Last year's active hurricane season, which included several very powerful storms, provided a vivid foretaste of what a significantly warmer world could look like: flooded cities, high death tolls, and massive property destruction. Just as last year's active season encouraged much talk of global warming causing hurricanes, this year's relatively quiet season (so far) has brought out the skeptics. This morning's Washington Post looks at the connection between global warming and hurricane formation, and some areas of disagreement.
Scientists who doubt a link with global warming say this year's average Atlantic hurricane season simply shows how variable weather can be. Christopher Landsea, who works in the National Oceanic and Atmospheric Administration's Hurricane Research Division, published an opinion piece in the journal Science late last month in which he argued that data indicating that recent hurricanes have been more intense than those in the 1970s and '80s may be based on flawed information. Measurement technologies were less sophisticated then and may have underestimated the strength of earlier storms, he said.The Post notes that the Pacific is more active than normal this year, unlike the Atlantic. The focus on Atlantic cycles is understandable since that affects us the most, but limited in the information it provides about global change.
Studies supporting a link between global warming and storm intensity keep coming. The latest will be published this week by Florida State University geography professor James B. Elsner in the journal Geophysical Research Letters. Elsner found that average air temperatures during hurricane season predict the Atlantic Ocean's surface temperatures, not vice versa, which he said means it is "much more likely the atmosphere is warming the ocean" and helping create more severe storms.There probably will be disagreement about how to interpret these data for quite some time. The hurricane question involves both short term cycles and long term trends. The first is important for forecasting, but the latter is important for the question of what role global warming has to play. The idea of global warming causing individual storms or events, in particular, is at best unprovable, and at worst distorts the real problems we face. Activists would be best served not to go far out on a limb in the meantime; making claims that current research cannot support adequately may end up undermining serious efforts in the long run.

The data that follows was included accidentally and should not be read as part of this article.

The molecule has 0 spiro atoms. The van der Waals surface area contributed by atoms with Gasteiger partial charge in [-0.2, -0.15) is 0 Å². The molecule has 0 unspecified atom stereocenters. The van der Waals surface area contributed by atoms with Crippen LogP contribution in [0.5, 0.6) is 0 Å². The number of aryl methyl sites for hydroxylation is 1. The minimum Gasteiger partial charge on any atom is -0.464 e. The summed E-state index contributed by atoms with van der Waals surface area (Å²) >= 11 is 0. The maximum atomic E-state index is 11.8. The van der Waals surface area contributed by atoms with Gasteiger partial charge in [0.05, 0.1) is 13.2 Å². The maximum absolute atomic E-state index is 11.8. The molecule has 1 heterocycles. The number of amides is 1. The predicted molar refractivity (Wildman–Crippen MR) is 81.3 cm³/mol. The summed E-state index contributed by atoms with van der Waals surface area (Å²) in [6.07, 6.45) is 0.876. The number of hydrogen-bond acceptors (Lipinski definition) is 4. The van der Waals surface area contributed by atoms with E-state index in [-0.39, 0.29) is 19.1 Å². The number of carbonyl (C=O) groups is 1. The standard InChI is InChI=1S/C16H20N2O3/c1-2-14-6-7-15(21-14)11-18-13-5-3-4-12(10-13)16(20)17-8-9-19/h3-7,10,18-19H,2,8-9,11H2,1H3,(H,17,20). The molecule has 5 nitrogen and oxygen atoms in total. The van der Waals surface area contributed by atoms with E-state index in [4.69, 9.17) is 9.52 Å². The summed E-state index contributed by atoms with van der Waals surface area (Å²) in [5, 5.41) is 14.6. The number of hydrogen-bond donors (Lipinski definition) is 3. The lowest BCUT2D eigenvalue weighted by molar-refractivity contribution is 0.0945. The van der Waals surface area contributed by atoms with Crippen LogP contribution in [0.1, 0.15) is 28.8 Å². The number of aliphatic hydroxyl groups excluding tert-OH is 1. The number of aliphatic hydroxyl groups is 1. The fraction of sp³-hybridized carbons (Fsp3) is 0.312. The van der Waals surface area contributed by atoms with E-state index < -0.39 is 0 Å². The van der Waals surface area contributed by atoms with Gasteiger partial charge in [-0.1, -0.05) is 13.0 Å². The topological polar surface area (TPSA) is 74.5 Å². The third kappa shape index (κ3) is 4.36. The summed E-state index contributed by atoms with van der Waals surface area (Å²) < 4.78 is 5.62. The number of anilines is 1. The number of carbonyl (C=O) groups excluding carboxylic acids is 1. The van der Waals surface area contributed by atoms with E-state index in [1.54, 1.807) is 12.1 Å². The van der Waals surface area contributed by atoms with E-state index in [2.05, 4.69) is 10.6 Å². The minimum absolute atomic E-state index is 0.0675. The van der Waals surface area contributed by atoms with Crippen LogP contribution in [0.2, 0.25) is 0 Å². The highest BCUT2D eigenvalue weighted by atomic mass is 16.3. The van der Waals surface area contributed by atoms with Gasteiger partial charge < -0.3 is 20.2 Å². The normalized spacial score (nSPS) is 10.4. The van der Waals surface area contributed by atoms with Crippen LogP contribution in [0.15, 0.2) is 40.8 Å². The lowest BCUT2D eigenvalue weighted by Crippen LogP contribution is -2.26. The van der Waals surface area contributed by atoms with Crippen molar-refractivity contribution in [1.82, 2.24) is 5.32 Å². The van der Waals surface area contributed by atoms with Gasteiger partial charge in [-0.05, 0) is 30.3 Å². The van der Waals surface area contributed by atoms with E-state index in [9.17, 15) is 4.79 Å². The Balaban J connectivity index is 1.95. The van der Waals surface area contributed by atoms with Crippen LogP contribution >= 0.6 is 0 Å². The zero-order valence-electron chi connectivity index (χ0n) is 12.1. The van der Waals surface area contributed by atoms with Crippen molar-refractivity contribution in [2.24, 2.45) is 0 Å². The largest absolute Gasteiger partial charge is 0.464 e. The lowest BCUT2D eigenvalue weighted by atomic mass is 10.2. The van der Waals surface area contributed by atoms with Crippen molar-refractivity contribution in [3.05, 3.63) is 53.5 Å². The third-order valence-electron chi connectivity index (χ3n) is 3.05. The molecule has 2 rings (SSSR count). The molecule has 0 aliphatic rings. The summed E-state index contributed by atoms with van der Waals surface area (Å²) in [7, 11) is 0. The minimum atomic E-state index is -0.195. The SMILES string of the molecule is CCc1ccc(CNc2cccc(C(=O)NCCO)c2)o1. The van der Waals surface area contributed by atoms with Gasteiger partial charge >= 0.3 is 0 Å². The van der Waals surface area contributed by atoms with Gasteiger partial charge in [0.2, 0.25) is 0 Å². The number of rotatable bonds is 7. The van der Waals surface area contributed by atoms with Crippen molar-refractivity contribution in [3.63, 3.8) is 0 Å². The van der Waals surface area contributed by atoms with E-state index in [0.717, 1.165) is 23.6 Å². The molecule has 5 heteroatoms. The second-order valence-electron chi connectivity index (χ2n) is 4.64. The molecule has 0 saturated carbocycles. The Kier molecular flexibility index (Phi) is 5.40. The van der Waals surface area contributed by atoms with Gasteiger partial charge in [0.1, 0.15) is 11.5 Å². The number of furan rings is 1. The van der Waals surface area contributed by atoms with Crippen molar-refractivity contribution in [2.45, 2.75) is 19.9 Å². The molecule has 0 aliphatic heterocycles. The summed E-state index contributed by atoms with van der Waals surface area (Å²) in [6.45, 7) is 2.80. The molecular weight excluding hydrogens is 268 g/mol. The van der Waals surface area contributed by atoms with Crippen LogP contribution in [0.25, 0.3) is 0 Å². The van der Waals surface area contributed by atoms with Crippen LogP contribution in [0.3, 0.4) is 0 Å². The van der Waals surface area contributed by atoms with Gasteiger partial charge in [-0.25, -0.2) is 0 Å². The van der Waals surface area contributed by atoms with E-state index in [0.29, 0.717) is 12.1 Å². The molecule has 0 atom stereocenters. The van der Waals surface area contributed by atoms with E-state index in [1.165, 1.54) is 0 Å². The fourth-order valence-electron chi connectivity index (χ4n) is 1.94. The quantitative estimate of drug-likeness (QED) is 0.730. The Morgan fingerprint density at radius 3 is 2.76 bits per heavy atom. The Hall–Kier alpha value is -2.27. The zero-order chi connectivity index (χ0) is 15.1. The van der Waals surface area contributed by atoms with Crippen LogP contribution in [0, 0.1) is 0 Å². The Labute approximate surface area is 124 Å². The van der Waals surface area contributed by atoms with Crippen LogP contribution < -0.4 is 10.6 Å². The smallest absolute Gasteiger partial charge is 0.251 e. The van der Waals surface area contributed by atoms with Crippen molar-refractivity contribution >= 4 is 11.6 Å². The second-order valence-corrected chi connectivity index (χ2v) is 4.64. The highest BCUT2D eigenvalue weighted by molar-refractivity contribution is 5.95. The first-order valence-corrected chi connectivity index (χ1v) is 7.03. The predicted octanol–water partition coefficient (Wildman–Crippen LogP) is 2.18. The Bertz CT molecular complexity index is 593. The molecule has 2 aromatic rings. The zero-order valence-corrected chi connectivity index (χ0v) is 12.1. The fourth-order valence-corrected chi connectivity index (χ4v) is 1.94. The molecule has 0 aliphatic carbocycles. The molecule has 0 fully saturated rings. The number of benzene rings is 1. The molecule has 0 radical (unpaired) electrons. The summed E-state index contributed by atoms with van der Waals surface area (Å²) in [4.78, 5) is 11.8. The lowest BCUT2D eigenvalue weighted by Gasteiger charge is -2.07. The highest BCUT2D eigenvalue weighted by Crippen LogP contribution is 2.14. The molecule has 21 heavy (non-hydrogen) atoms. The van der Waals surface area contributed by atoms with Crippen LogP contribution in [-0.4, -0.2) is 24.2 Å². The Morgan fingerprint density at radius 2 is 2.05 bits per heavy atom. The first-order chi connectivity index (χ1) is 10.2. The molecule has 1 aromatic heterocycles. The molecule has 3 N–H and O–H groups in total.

And Judith A. Curry, of Georgia Tech's School of Earth and Atmospheric Sciences, who co-authored a paper last year suggesting that rising sea temperatures have been accompanied by more intense hurricanes, has challenged Landsea's critique. She said Landsea and like-minded researchers have not "done the hard work" to reanalyze the entire historic hurricane database to determine whether it really is skewed. She does not go as far as Elsner, however, saying his paper identifies "an interesting statistical relationship" but does not physically explain how warmer air might be heating the Atlantic.
Curry's work, in turn, has been challenged by Phil Klotzbach, a research associate at Colorado State University, who published a paper in May suggesting that, since 1986, there has been no global trend in hurricane intensity. Klotzbach's paper, in Geophysical Research Letters, looked at a 20-year period rather than the 35-year period Curry and others examined, which explains how he reached different conclusions.